SitRep: Mainland China

The question on many people’s minds lately concerns what the reality of the situation is in China right now. As I’ve said for about a month, “the numbers are probably wrong but the trend is real.” This is to say there’s reasons to be suspicious of the numbers coming out of China both during the peak of the outbreak and today, but the overall pattern seems correct:

  • There was an undetected (or covered-up) outbreak in Wuhan from later December until roughly January 20th with an R0 of 3.7
  • Roughly five million people left Wuhan during this period for Chinese New Year travel, spreading COVID-19 to every province and city in the Mainland.
  • Wuhan went on lockdown on January 23th, quickly followed by several other cities in Hubei, then most of China. Inter-city travel between most cities was suspended.
  • The outbreak peaked in early February
  • the R0 dropped to .32 in Wuhan in February as centralized quarantine emerged, testing capacity scaled up dramatically, and contact tracing ramped up.
  • Cities like Beijing quarantined domestic arrivals by February 16th
  • Lockdowns across the country began easing up at the beginning of March
  • Beijing began quarantining all international arrivals on March 12th, which quickly became nation-wide policy
  • Hubei started reporting no new cases this week and even Wuhan is coming out of lockdown.

In short, China was on course to look like the United States with undetected outbreaks raging across the country undetected for a month. The timing of Chinese New Year, the travel associated with it, and January coverup couldn’t have been worse for public health. The dramatic – often draconian – responses in the last week of January and first week of February really did seem to stop community outbreaks outside of Hubei. 

Most of the country spent 6-8 weeks on lockdown, authorities vigorously tested and isolated everyone that might have it, then started quarantining all possible imports to trip the outbreak circuit. All of these measures should have worked, and by all appearances they did (even if the real number of new infections almost certainly isn’t zero). I am most skeptical of the numbers outside of Wuhan, especially deaths, and think there were likely wider community outbreaks than were recorded. I am far, far less skeptical that those outbreaks haven’t been contained.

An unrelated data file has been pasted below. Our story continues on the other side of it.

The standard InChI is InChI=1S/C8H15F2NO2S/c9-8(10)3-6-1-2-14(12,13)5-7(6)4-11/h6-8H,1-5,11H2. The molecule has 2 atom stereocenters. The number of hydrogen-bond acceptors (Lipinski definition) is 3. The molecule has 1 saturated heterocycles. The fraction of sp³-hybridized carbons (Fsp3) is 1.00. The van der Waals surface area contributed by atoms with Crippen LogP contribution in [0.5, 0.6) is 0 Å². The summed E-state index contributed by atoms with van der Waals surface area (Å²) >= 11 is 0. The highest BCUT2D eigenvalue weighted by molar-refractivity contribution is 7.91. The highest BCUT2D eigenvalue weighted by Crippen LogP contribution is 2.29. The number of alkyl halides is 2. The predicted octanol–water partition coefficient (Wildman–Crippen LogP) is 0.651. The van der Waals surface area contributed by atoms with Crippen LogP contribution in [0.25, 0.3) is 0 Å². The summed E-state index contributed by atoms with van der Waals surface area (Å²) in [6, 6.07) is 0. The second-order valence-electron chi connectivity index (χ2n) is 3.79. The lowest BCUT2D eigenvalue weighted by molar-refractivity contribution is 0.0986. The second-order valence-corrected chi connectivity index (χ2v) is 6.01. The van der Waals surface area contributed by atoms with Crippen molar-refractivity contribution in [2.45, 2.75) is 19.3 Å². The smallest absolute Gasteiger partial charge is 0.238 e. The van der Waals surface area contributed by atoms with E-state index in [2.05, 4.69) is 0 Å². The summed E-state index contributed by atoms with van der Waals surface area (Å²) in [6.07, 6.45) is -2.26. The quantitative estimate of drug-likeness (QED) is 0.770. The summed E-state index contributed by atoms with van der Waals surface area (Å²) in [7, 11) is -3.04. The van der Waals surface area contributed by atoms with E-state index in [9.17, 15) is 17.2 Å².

Counterbalancing distrust of official Chinese numbers is the political logic of the CCP. They do NOT want a repeat of the last three months. As much as they desperately want to restart the economy and sell both the world and their own citizens about “China’s Success Story,” I have some degree of confidence that they understand how fragile their situation is and will do whatever is needed to suppress this virus again… even if the outside world never hears about it.

One of the ongoing criticisms about the official numbers coming out of China is that we knew they weren’t tallying asymptomatics in their reported numbers. There would be serious reason to worry internal numbers reflected that too, such that asymptomatics weren’t being isolated and contact traced. That they released the number of asymptomatics yesterday proves they were keeping track and do understand the threat they pose.

In my view, it is now safe to allow Chinese to travel internationally without quarantine. As I’ve written elsewhere, the real story of the travel bans early in the outbreak is that Chinese authorities were preventing their own citizens – especially potential imports – in isolation (i.e., off of airplanes and HSR trains to Hong Kong) before most governments put up redundant travel restrictions. That assessment would change if we see any new Chinese imports. The last import I’m aware of was two weeks ago.

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